Jacob Wrestling the Angel by Roy de Maistre (1894-1968). Courtesy of Charles Nodrum Gallery, Richmond, Australia.
“But you, who do you say I am?” Jesus asks his disciples in Matthew 16:15. This question,” Who do you say I am?” is asked of us by God’s eternal Word which speaks unceasingly in our souls. Our entire faith can be condensed into this single question and our response to it.
Every situation that we encounter, every anxiety we confront, every decision we face, every relationship we enter, will be shaped by our response to that eternal question. In joy, in grief, in fear, in anger, in doubt, we need to turn inward and listen to that question being asked. Our response will guide us more surely and truly than we can possibly imagine.
The journey I have been making over the past many years is as unique to me as your personal journeys are to you. Many of the parts which go to make up my journey will be very familiar to others: it is the sum of those parts which will be unique in each case.
Last November, this blog described the spiritual desolation my mother endured in her final illness. Through those pitiless days I watched her go, as it seemed, into unrelieved darkness. However, in her final hours, I found myself identifying across two millennia with another person bent under a cross not his own. Simon of Cyrene made a crooked way straight for me and helped me see the Easter Sunday that lies beyond every Good Friday.
This was the first in a series of Biblical encounters which were to mark my very contemporary life profoundly. In today’s western world technology gives a false sense of connectedness – we can travel anywhere and we are never out of touch. The reality is that we are probably more alone now than at any stage in our history. However much and easily we move across the surface of the world, we no longer seem to put down roots. We are no longer connected with a place and a community in the way our ancestors were. The notion of drawing from a shared past has become alien to us; but we can become so easily enslaved by our own past, our past failures especially, which can drain us of confidence in our ability to move forward.
The journey we make from birth to death and rebirth has been made over and over again for 50,000 years. Nobody can make it for us, even though countless people have made it before us.While only I can walk my own journey, I do not need to walk alone. In any journey, it helps to have a guide – someone who has gone that way before. If you have been following this blog, you will know that I often retrace different stages of my own life’s journey in varied and illuminating company.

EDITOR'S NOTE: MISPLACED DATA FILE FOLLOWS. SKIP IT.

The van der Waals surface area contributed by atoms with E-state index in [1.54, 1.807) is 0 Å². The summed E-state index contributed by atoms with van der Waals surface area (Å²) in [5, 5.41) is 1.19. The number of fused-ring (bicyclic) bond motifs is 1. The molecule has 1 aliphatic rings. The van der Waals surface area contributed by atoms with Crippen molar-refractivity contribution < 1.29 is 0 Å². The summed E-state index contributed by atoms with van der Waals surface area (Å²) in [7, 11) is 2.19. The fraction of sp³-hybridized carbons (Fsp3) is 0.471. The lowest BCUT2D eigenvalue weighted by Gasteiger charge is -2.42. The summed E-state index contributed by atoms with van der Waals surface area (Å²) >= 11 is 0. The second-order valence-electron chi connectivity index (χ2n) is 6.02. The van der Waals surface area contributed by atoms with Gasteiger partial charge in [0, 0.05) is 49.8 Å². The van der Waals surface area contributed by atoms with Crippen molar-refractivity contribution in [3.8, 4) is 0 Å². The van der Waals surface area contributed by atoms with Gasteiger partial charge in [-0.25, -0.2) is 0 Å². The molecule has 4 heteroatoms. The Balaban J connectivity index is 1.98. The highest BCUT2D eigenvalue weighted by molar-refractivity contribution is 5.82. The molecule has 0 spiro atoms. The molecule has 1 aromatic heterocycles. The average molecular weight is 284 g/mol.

With Simon of Cyrene, I found myself part of an ancient community of memory. The Bible, bought by many but read by few, provides me with many other travelling companions in times of confidence and terror, exhilaration and discouragement, self-love and self-loathing, clarity and confusion. For, while each of our journeys is deeply personal, elements in each are also elements of the journey of Everyman. The people I encounter in the pages of the Bible are an extraordinary collection – ranging from wholly lovable to deeply unpleasant. Their journeys incorporate elements which embrace the tragic and the uplifting, the terrible and the playful. All have this in common – the experiences these people lived, the conflicts they encountered, the routes they mapped, are as relevant today as they were when their stories were first told.
“Who do you say I am?” With Eve and Mary, I replied joyfully, “you are God who is forever young and forever new. You have put flesh on my dry bones and breathed life into me. With you I participate in the ongoing act of Creation. Through you I make my soul throughout all my earthly days.”
In the majestic lifelessness of the Judean wilderness, I reply with Moses, “You are the one who rains down grace and makes the wilderness bloom. You make my interior landscape holy”.
With Jonah, I turned away from what I knew I should do and sought safety in numbness. I found that it is possible to come back from the land of no return and to change your judgement. I answered you, “You are the one who sometimes chooses to use me as a conduit for your transforming grace”.
I stood with Lot’s wife looking down on the cataclysm that was her former life, and I felt the salt on her cheeks. Though her experience I discovered that my life is a freely flowing focus of action in which the only thing that can stop me is the belief that I am not free.
In the temple at Shiloh, Hannah’s triumphant and prophetic canticle showed me how the ending of one story is always the beginning of another. In our children we must willingly become a channel for God’s transformative work.
At Simon the Pharisee’s table, I took courage from the nameless woman who washed the feet of Jesus and discovered that in order to love others one must first forgive oneself.
I watched David dancing with all his might before you, and I heard you speak to Job. My heart was lifted within me and I found I could exclaim with Peter, “Lord, it is wonderful for me to be here!”
In Jacob, a man for all times and all seasons, I learned to embrace crisis in the original sense of the word as a turning point – something to be welcomed rather than feared, something that the philosopher Ivan Illich described as the "the marvellous moment when people become aware of their self-imposed cages, and of the possibility of a different life".
With these ancient companionss, I make the exhilarating discovery that my journey is endlessly beginning; that I have the possibility - in Teilhard de Chardin's words - of "making my own soul" every day of my life; and that birth and rebirth are an astonishing adventure in which the soul never ages.
 Ivan Illich, The Right to Useful Unemployment, London, Marion Boyars Publishers Ltd., 1996, p. 20.